A day in the life of Visit Seattle: Assistant Watch Leader
16 April 2016
We catch up with home port entry Visit Seattle to discover a typical 48 hours on board for the crew and Skipper while awaiting a North Pacific storm.
This diary entry is from Assistant Watch Leader and Leg 1 and 6 crew member, John McCaffery, a 29-year-old Research Fellow from Aberdeenshire, Scotland when the team crossed the International Date Line.
5 April 2016
Race 9: The Seattle Pacific Challenge - Qingdao, China to Seattle, USA
Hi, I'm John, assistant Watch Leader on Visit Seattle. This is what one watch cycle looks like for us. On the boat we run a 48 hour watch, starting at 12 noon so that is where I shall begin. The two days break down into a long day (16 hours on, 8 off) and a short day (8 hours on, 16 off).
Happy Hour. Weather permitting both watches are on deck from around 1145 to 1215. The Skipper tells us the scheds (where the fleet is positioned across the track), and an update on progress and world news. Also an opportunity to share anything that needs to be shared with the whole crew. Today the topic of conversation is the incoming low pressure system. We are told we have the afternoon watch to prepare then the weather will start to build dramatically. We are on the long day today so we will be the afternoon watch.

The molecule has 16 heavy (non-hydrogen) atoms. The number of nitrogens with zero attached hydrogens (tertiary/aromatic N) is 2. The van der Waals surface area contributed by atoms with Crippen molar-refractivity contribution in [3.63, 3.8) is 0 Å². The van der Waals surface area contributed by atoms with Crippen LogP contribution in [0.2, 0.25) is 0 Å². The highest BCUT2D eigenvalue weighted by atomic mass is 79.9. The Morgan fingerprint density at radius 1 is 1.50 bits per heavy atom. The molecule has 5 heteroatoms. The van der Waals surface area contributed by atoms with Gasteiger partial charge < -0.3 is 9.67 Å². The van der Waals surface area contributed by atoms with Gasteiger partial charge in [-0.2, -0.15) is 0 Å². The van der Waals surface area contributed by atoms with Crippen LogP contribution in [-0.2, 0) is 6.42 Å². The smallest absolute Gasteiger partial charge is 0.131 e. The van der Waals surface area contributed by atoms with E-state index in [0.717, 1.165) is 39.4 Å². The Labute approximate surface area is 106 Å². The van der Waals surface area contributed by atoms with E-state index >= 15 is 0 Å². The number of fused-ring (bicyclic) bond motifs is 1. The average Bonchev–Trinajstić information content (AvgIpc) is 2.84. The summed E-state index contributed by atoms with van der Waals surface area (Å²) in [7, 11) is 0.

1200 – 1800
The way the weather works out here is that a constant stream of low pressure systems build at the north of Japan or above Siberia then sweep east, across the Pacific, circling anti-clockwise. For us this has meant we have generally been hit by a low pressure system, had 6-12 hours of storm, then 2-3 days of high winds, then 12 hours or so of calmer conditions before the cycle starts again.
Today we are in the calm before the storm stage. After three days of sailing into 30 knot+ winds, the whole crew is pretty exhausted so the watch starts slowly with music up on deck. Toward the end of the watch we start to make preparations for the incoming storm. The forecast indicates it will be a big one so the staysail is cleared off the deck and the bright orange storm jib is rigged in its place. Its brother, the trisail, is also brought up, ready to be rigged to hoist up the mast.
1800 – 2200
Below decks after our afternoon watch, we get fed pasta with a tomato and prosciutto sauce, then it's time for bed. Knowing the storm is coming some are keyed up, finding it hard to settle. Others just want to get as much rest as possible.
2200 – 0200
Waking up the boat feels a bit more active and the wind a bit louder. Up on deck the first winds of the new low mean the temperature has dropped. In these conditions we rotate the watch to keep a bare minimum on deck, rotating every half hour.